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August 1960

Think About This

Arch Dermatol. 1960;82(2):288. doi:10.1001/archderm.1960.01580020130040

I  A woman, aged 39, is presented from the Massachusetts General Hospital with an asymptomatic eruption on the anterior aspect of both legs which appeared following the birth of her third child seven years ago. Two years ago she consulted a dermatologist who found normal glucose tolerance, and a biopsy was performed.There are many circular plaques on both legs, some of which are discrete and others have coalesced. Earlier lesions have a reddish-brown color with a sharp margin composed of small papules. Older lesions show a yellowish discoloration with epidermal atrophy.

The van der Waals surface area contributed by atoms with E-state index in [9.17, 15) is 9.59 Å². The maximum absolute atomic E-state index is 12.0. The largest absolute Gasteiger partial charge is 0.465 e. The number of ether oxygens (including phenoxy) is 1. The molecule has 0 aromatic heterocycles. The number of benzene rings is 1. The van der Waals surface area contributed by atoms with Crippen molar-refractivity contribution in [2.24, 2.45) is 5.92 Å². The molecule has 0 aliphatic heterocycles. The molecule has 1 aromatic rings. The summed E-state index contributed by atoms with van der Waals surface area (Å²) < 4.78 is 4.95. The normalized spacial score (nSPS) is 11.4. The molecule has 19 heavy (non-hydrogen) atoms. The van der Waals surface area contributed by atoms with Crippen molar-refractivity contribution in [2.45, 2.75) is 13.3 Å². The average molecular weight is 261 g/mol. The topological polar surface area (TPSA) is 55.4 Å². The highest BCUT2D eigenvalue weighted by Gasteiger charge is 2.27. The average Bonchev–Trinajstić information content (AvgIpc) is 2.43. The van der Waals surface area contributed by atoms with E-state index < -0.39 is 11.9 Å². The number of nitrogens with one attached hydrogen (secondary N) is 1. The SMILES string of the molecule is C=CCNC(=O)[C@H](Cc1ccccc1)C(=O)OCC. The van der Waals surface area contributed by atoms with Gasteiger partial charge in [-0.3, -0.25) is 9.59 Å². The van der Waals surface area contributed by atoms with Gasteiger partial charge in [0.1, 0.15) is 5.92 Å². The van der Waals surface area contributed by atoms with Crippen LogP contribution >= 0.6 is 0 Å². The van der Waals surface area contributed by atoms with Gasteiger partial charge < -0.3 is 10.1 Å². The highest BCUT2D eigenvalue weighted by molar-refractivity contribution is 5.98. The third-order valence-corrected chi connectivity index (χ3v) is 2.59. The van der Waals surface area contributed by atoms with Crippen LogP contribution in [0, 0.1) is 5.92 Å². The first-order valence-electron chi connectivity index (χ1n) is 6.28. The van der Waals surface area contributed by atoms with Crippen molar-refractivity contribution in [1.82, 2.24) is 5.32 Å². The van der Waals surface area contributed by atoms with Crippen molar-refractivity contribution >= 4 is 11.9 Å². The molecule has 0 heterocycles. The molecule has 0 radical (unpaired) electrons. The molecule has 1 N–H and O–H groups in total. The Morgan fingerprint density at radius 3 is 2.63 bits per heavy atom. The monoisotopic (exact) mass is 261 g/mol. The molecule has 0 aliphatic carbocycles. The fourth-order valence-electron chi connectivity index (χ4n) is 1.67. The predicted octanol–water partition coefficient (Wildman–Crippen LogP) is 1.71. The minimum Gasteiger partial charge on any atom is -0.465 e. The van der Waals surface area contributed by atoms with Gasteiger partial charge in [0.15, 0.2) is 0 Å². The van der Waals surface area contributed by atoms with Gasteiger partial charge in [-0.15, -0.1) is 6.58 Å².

Laboratory Findings.—  A complete blood count, fasting blood sugar level, total serum proteins, and the albumin-globulin ratio were all normal. Urinalysis was normal and the Hinton reaction was negative.Biopsy showed ill-defined areas of collagen degeneration associated with a mild inflammatory infiltrate of lymphocytes and histiocytes. Numerous giant cells were also present in the dermis.


Complaint.—  Arthralgia and

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